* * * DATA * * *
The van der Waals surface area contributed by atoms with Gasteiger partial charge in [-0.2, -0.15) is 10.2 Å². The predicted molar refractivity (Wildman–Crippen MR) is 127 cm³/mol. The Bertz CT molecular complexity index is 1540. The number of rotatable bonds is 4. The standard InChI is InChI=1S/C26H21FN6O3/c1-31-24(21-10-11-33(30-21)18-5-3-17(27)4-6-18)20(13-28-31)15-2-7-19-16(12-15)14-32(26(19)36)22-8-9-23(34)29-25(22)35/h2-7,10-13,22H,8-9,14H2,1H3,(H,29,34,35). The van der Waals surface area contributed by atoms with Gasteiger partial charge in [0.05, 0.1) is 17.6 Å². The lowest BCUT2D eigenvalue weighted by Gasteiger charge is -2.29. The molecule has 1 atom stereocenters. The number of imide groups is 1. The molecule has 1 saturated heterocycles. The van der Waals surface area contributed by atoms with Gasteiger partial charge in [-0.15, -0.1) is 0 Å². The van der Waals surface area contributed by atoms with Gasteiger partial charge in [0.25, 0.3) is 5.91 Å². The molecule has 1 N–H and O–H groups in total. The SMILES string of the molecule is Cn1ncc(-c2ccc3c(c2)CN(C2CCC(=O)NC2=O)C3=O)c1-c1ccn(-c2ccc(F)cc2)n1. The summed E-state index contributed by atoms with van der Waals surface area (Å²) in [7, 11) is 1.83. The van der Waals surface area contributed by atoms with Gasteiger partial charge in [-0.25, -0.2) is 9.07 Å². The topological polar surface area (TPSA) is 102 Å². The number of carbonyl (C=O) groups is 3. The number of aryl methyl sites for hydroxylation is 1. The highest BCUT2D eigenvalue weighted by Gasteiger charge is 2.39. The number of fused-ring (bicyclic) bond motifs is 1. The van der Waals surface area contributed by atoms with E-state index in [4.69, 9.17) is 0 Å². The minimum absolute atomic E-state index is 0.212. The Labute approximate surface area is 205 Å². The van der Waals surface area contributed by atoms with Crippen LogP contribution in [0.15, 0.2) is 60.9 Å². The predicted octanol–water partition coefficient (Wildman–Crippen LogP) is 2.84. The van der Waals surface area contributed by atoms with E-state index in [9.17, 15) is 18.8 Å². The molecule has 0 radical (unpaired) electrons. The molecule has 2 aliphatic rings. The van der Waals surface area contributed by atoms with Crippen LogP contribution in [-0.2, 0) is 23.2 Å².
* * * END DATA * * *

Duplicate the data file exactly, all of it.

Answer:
The van der Waals surface area contributed by atoms with Gasteiger partial charge in [-0.2, -0.15) is 10.2 Å². The predicted molar refractivity (Wildman–Crippen MR) is 127 cm³/mol. The Bertz CT molecular complexity index is 1540. The number of rotatable bonds is 4. The standard InChI is InChI=1S/C26H21FN6O3/c1-31-24(21-10-11-33(30-21)18-5-3-17(27)4-6-18)20(13-28-31)15-2-7-19-16(12-15)14-32(26(19)36)22-8-9-23(34)29-25(22)35/h2-7,10-13,22H,8-9,14H2,1H3,(H,29,34,35). The van der Waals surface area contributed by atoms with Gasteiger partial charge in [0.05, 0.1) is 17.6 Å². The lowest BCUT2D eigenvalue weighted by Gasteiger charge is -2.29. The molecule has 1 atom stereocenters. The number of imide groups is 1. The molecule has 1 saturated heterocycles. The van der Waals surface area contributed by atoms with Gasteiger partial charge in [-0.15, -0.1) is 0 Å². The van der Waals surface area contributed by atoms with Gasteiger partial charge in [0.25, 0.3) is 5.91 Å². The molecule has 1 N–H and O–H groups in total. The SMILES string of the molecule is Cn1ncc(-c2ccc3c(c2)CN(C2CCC(=O)NC2=O)C3=O)c1-c1ccn(-c2ccc(F)cc2)n1. The summed E-state index contributed by atoms with van der Waals surface area (Å²) in [7, 11) is 1.83. The van der Waals surface area contributed by atoms with Gasteiger partial charge in [-0.25, -0.2) is 9.07 Å². The topological polar surface area (TPSA) is 102 Å². The number of carbonyl (C=O) groups is 3. The number of aryl methyl sites for hydroxylation is 1. The highest BCUT2D eigenvalue weighted by Gasteiger charge is 2.39. The number of fused-ring (bicyclic) bond motifs is 1. The van der Waals surface area contributed by atoms with E-state index in [4.69, 9.17) is 0 Å². The minimum absolute atomic E-state index is 0.212. The Labute approximate surface area is 205 Å². The van der Waals surface area contributed by atoms with Crippen LogP contribution in [0.15, 0.2) is 60.9 Å². The predicted octanol–water partition coefficient (Wildman–Crippen LogP) is 2.84. The van der Waals surface area contributed by atoms with E-state index in [9.17, 15) is 18.8 Å². The molecule has 0 radical (unpaired) electrons. The molecule has 2 aliphatic rings. The van der Waals surface area contributed by atoms with Crippen LogP contribution in [-0.2, 0) is 23.2 Å².